Activation of 5-hydroxytryptamine2A (5-HT2A) receptors by hallucinogenic drugs is thought to mediate many psychotomimetic effects including changes in affect, cognition and perception. Conversely, blockade of 5-HT2A receptors may mediate therapeutic effects of many atypical antidepressant and antipsychotic drugs. The purpose of the present study was to determine the source of subcortical glutamatergic afferents, which would project widely throughout the anterior-posterior axis of the rat brain to the apical dendrites of layer V pyramidal cells of the medial prefrontal cortex, from which serotonin induces transmitter release via activation of 5-HT2A receptors. Fiber-sparing chemical lesions of the medial thalamus selectively decreased the frequency of serotonin-induced excitatory postsynaptic currents recorded from layer V pyramidal cells in the prelimbic region of the medial prefrontal cortex by 60%. In contrast, large bilateral lesions of the amygdala did not alter the serotonin response. These thalamic lesions significantly decreased the amount of binding to either μ-opioid or metabotropic glutamate 2/3 receptors in the prelimbic region of the medial prefrontal cortex as expected from previous evidence that these agonists for these receptors suppress serotonin-induced excitatory postsynaptic currents by a presynaptic mechanism. Surprisingly, the amount of specific binding to cortical 5-HT2A receptors was significantly increased by the medial thalamic lesions. Thus, these experiments demonstrate that activation of cortical 5-HT2A receptors modulates transmitter release from thalamocortical terminals. Unexpectedly, lesioning the thalamocortical terminals also alters 5-HT2A receptor binding in the prefrontal cortex. These findings are of interest with respect to understanding therapeutic effects of antidepressant/antipsychotic drugs and the known behavioral effects of thalamic lesions in humans.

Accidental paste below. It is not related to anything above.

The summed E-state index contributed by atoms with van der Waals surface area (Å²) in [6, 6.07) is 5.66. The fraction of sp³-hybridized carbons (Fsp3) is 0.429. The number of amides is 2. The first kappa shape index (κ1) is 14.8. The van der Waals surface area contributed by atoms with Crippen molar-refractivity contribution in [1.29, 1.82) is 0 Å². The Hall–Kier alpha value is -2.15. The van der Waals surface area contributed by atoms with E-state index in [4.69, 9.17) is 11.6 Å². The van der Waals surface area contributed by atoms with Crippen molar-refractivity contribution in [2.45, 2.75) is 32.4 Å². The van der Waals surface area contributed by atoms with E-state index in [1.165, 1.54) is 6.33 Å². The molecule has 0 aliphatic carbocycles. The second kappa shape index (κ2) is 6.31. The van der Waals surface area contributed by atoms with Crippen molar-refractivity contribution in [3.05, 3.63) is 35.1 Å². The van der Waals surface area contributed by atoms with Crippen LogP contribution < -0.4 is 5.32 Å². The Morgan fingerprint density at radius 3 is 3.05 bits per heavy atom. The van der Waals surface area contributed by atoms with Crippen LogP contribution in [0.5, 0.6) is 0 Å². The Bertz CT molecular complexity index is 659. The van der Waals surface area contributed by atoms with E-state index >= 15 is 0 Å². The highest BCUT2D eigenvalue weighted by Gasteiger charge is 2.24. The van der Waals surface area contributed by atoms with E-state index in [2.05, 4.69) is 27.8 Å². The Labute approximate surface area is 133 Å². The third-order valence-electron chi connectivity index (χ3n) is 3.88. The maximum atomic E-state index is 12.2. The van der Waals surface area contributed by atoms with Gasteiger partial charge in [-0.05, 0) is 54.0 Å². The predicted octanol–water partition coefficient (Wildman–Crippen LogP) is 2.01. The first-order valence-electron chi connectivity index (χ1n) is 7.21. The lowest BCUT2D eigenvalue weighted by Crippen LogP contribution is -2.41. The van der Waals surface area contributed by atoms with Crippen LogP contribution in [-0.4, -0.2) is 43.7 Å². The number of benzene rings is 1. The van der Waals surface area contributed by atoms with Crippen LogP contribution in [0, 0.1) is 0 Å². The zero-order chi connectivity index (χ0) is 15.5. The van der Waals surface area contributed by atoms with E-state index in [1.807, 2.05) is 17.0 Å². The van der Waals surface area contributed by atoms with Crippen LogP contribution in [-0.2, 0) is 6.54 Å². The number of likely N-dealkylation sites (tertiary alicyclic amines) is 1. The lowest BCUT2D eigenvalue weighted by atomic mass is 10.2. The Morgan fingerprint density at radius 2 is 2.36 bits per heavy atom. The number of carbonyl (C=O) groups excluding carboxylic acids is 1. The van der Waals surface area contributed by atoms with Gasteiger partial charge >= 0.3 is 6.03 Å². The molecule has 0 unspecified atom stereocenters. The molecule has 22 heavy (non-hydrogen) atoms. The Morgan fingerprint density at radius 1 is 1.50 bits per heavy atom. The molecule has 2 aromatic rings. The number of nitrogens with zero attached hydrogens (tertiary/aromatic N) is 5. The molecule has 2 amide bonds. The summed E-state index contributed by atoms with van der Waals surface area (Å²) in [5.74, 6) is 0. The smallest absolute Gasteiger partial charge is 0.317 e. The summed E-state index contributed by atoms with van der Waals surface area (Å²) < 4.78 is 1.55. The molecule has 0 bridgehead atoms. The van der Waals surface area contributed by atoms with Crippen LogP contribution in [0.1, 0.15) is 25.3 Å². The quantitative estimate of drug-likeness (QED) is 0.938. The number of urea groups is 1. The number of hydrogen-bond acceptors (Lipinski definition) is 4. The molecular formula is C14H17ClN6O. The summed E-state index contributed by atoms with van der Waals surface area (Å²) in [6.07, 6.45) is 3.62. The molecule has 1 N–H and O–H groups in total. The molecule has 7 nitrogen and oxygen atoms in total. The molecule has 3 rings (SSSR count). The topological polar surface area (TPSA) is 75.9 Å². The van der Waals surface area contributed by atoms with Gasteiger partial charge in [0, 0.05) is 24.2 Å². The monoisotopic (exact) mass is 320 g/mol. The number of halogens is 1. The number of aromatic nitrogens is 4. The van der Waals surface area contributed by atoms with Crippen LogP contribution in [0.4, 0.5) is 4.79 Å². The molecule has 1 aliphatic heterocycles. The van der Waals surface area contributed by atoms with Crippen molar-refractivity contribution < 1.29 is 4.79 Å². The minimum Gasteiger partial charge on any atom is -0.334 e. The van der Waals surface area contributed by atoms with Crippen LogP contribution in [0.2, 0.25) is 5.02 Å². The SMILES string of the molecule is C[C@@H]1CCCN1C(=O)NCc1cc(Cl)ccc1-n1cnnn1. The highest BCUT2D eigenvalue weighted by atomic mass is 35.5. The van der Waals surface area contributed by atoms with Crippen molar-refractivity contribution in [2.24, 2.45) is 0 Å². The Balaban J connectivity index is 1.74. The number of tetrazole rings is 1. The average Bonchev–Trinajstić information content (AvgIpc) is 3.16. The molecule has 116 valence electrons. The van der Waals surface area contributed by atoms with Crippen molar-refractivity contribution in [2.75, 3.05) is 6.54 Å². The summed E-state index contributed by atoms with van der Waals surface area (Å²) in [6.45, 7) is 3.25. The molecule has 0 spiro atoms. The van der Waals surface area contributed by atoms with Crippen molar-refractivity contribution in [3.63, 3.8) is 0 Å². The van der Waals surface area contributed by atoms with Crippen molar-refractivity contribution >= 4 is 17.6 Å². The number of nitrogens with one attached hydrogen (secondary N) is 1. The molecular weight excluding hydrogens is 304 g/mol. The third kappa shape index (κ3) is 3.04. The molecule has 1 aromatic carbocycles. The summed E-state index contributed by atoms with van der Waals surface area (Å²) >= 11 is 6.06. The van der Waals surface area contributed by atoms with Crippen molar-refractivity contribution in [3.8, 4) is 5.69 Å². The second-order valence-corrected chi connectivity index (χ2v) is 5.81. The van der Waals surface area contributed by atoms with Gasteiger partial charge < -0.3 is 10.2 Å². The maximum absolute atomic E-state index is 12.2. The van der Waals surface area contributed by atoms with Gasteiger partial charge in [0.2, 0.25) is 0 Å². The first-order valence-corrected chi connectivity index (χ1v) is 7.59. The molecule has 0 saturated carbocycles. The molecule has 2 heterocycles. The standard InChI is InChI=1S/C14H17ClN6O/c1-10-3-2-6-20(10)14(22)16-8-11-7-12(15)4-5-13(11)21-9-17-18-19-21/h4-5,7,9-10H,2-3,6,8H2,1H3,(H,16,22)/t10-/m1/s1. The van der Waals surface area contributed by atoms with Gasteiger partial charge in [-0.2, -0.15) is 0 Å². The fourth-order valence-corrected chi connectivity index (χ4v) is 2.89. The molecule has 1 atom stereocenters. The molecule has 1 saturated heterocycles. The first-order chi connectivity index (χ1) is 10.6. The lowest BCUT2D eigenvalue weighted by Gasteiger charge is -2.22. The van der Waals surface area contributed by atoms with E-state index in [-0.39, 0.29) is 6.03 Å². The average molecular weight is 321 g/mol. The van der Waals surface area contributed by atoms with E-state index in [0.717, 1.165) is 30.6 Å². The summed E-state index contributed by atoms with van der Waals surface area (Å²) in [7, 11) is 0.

- 5-HT receptors
- Central medial thalamic nucleus
- Intralaminar and midline thalamic nuclei
- Metabotropic glutamate receptors
- Prefrontal cortex
- Thalamocortical terminals